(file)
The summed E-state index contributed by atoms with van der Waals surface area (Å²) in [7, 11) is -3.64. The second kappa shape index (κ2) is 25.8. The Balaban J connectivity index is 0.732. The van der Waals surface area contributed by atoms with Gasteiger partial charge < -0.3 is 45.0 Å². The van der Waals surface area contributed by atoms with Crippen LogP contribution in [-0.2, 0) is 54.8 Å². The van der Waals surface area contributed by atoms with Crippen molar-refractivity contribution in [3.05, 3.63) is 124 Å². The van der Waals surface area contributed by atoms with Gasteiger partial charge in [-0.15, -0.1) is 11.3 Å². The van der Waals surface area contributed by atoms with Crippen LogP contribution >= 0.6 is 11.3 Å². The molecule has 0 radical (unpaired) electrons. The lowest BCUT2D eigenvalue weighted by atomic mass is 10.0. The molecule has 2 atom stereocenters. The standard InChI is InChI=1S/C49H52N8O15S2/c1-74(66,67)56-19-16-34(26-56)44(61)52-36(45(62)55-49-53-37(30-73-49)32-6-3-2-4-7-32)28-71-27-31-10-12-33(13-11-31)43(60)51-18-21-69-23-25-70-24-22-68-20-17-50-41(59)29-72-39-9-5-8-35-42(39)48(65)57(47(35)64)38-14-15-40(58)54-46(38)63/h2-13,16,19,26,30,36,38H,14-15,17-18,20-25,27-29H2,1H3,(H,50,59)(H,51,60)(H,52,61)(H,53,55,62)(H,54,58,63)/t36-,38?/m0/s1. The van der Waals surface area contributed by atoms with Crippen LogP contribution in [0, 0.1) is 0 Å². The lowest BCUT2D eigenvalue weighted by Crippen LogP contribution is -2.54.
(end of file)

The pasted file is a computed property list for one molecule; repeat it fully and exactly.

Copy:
The summed E-state index contributed by atoms with van der Waals surface area (Å²) in [7, 11) is -3.64. The second kappa shape index (κ2) is 25.8. The Balaban J connectivity index is 0.732. The van der Waals surface area contributed by atoms with Gasteiger partial charge < -0.3 is 45.0 Å². The van der Waals surface area contributed by atoms with Crippen LogP contribution in [-0.2, 0) is 54.8 Å². The van der Waals surface area contributed by atoms with Crippen molar-refractivity contribution in [3.05, 3.63) is 124 Å². The van der Waals surface area contributed by atoms with Gasteiger partial charge in [-0.15, -0.1) is 11.3 Å². The van der Waals surface area contributed by atoms with Crippen LogP contribution >= 0.6 is 11.3 Å². The molecule has 0 radical (unpaired) electrons. The lowest BCUT2D eigenvalue weighted by atomic mass is 10.0. The molecule has 2 atom stereocenters. The standard InChI is InChI=1S/C49H52N8O15S2/c1-74(66,67)56-19-16-34(26-56)44(61)52-36(45(62)55-49-53-37(30-73-49)32-6-3-2-4-7-32)28-71-27-31-10-12-33(13-11-31)43(60)51-18-21-69-23-25-70-24-22-68-20-17-50-41(59)29-72-39-9-5-8-35-42(39)48(65)57(47(35)64)38-14-15-40(58)54-46(38)63/h2-13,16,19,26,30,36,38H,14-15,17-18,20-25,27-29H2,1H3,(H,50,59)(H,51,60)(H,52,61)(H,53,55,62)(H,54,58,63)/t36-,38?/m0/s1. The van der Waals surface area contributed by atoms with Crippen LogP contribution in [0, 0.1) is 0 Å². The lowest BCUT2D eigenvalue weighted by Crippen LogP contribution is -2.54.